TAKE A FEW STEPS BACK TO CAYUGA STREET AND TURN RIGHT.

12.
First Presbyterian Church
23 Cayuga Street

The first Presbyterian church on this site, a wooden frame affair, was constructed in 1817. Ten years earlier the First Presbyterian Church of Seneca Falls had been formed. The building was sold in 1842 and hauled to State Street where it began a new life as Concert Hall. It was replaced on this site by a brick meetinghouse that served until this English Gothic church with its dual towers came along in the 1870s. The larger of towers rises 166 feet and the northern tower stands 90 feet high. The price tag for the handsome sanctuary was $60,000. 

13.
Seabury S. Gould House
28 Cayuga Street

Pump manufacturing in Seneca Falls began in 1839 when Paine and Caldwell began to build wooden pumps in a former cultivator shop on the island between Bridge and Ovid Streets. A year later, Abel Downs began to craft wooden pumps in an old cotton factoryand then Cowing and Seymour started churning out pumps from an old clock factory. Unable to keep up, the pioneer Paine & CaIdwell soon went out of business. In 1844, Abel Downs and John Wheeler joined forces and two years later they became Downs, Mynderse & Co. In 1848, a 36-year old Connecticut man named Seabury Gould bought into the firm but he wasn’t interested in wooden pumps. Gould cast the world’s first all-iron pump that quickly found favor with settlers opening the West and railroads that required water to power their steam engines. In 1869 as Seabury Gould was transitioning power to his son, the name of the company was changed from Downs & Company to Goulds Manufacturing Company. Goulds became one of the world’s largest pump manufacturersand operated independently until selling interests to ITT Industries in 1997 for $815 million in cash. Seabury S. Gould, who would die in 1886, built the town’s finest Italian villa here in 1854; the brick house has been beautifully maintained as it does duty as professional offices.

14.
Soldiers’ and Sailors’ Monument
Village Park at Cayuga Street and Park Street

The granite and bronze monument to Union soldiers and sailors from the Civil War was dedicated on May 30, 1889. The memorial was made possible through a bequest form the estate of Albert Cook, a president of the First National Bank of Seneca Falls.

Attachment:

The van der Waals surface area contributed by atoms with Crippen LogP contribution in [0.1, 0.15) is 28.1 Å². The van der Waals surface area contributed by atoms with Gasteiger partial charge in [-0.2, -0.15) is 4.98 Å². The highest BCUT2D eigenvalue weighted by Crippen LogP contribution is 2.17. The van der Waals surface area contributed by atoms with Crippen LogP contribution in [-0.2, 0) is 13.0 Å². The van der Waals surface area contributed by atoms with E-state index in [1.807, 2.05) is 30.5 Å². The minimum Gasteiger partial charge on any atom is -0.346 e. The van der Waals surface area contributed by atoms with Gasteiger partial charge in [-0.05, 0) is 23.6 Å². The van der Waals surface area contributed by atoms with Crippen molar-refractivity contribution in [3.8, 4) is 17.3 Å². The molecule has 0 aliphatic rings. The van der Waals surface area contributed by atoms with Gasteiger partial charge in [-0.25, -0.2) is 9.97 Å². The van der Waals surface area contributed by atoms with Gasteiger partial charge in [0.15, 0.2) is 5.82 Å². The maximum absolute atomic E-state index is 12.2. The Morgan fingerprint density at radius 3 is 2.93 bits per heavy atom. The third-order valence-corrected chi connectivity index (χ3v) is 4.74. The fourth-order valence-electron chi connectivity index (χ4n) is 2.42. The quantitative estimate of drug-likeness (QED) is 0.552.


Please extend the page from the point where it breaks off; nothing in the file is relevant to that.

WALK INTO VILLAGE PARK ON THE NORTH (RIGHT) SIDE.

15.
Mynderse Academy
12 North Park Street

Wilhelmus Mynderse, the earliest resident proprietor of a large portion of the site of Seneca Falls, donated a chunk of his land for the creation of the Seneca Falls Academy in 1832. He also furnished the greater parts of the subscription of $1,665.32 to construct the first school building. This Colonial Revival structure was the third to handle the educational needs of the village.

WALK OUT TO STATE STREET AND TURN LEFT.

16.
First United Methodist Church
2 Chapel Street at State Street

There is no better indication that Seneca Falls was bursting with wealth following the Civil War than a flurry of church building between 1870 and 1873 that saw four churches raised in the village. This one, with Italianate and Gothic influences, was constructed in 1872. Methodism had its first stirrings in Seneca Falls in 1812 and in 1829 the group incorporated as the Seneca Falls Methodist Episcopal Church and began work on a meeting house on donated land. The church was remodeled in 1857 and finally torn down in 1871 to make way for the current house of worship.

17.
Village Hall
60 State Street at Park Street

In 1841, the first train arrived in Seneca Falls on the Rochester and Auburn Railroad. In 1853 the line was consolidated into the New York Central Railroad which continued to run trains into the village. The passenger station and the freight depot across the street are representative of the High Victorian Italianate style rendered in red brick and sporting single scroll-sawn wooden roof brackets. The beautifully preserved 150-year old railroad buildings have been readapted: the passenger station houses Village Hall and the freight station provides space for small businesses. The buildings served the railroad until 1958 but the track is still active - Seneca Falls is the boarding point for the Finger Lakes Railway scenic railway. 

18.    
United States Post Office
34-42 State Street

The Seneca Falls Post Office, listed on the National Register of Historic Places, was designed like so many others in New York State as a Depression-era project in 1932-34. It is irregular in plan, with a “U” shaped, two story main block with a one story interior section, and a one story rear wing with a mailing platform. The facades are clad in buff colored brick and limestone and executed in the Classical Revival style with Art Deco decorative detailing.

TURN RIGHT ON FALL STREET TO RETURN TO THE TOUR STARTING POINT AT THE VISITOR CENTER.